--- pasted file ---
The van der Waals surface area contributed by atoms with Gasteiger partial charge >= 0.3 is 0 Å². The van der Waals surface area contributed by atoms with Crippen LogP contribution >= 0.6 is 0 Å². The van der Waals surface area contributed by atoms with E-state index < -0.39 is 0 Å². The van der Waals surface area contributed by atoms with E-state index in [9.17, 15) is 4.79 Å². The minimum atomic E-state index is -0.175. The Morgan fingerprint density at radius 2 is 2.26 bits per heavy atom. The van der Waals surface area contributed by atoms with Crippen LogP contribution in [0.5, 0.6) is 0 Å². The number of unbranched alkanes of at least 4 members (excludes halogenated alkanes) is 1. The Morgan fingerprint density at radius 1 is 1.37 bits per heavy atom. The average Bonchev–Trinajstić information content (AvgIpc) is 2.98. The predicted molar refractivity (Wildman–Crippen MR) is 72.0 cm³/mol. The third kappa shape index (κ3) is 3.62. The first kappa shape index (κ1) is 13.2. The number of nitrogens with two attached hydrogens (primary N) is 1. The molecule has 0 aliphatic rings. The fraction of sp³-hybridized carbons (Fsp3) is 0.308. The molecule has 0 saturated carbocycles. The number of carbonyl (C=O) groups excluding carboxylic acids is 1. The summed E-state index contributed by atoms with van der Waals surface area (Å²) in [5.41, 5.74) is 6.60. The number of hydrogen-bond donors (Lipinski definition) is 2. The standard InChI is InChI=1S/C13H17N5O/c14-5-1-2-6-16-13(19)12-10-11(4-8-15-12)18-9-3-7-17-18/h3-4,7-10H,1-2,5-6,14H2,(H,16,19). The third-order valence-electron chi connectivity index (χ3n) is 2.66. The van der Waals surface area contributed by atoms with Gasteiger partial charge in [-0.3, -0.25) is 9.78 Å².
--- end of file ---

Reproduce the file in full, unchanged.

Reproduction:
The van der Waals surface area contributed by atoms with Gasteiger partial charge >= 0.3 is 0 Å². The van der Waals surface area contributed by atoms with Crippen LogP contribution >= 0.6 is 0 Å². The van der Waals surface area contributed by atoms with E-state index < -0.39 is 0 Å². The van der Waals surface area contributed by atoms with E-state index in [9.17, 15) is 4.79 Å². The minimum atomic E-state index is -0.175. The Morgan fingerprint density at radius 2 is 2.26 bits per heavy atom. The van der Waals surface area contributed by atoms with Crippen LogP contribution in [0.5, 0.6) is 0 Å². The number of unbranched alkanes of at least 4 members (excludes halogenated alkanes) is 1. The Morgan fingerprint density at radius 1 is 1.37 bits per heavy atom. The average Bonchev–Trinajstić information content (AvgIpc) is 2.98. The predicted molar refractivity (Wildman–Crippen MR) is 72.0 cm³/mol. The third kappa shape index (κ3) is 3.62. The first kappa shape index (κ1) is 13.2. The number of nitrogens with two attached hydrogens (primary N) is 1. The molecule has 0 aliphatic rings. The fraction of sp³-hybridized carbons (Fsp3) is 0.308. The molecule has 0 saturated carbocycles. The number of carbonyl (C=O) groups excluding carboxylic acids is 1. The summed E-state index contributed by atoms with van der Waals surface area (Å²) in [5.41, 5.74) is 6.60. The number of hydrogen-bond donors (Lipinski definition) is 2. The standard InChI is InChI=1S/C13H17N5O/c14-5-1-2-6-16-13(19)12-10-11(4-8-15-12)18-9-3-7-17-18/h3-4,7-10H,1-2,5-6,14H2,(H,16,19). The third-order valence-electron chi connectivity index (χ3n) is 2.66. The van der Waals surface area contributed by atoms with Gasteiger partial charge in [-0.3, -0.25) is 9.78 Å².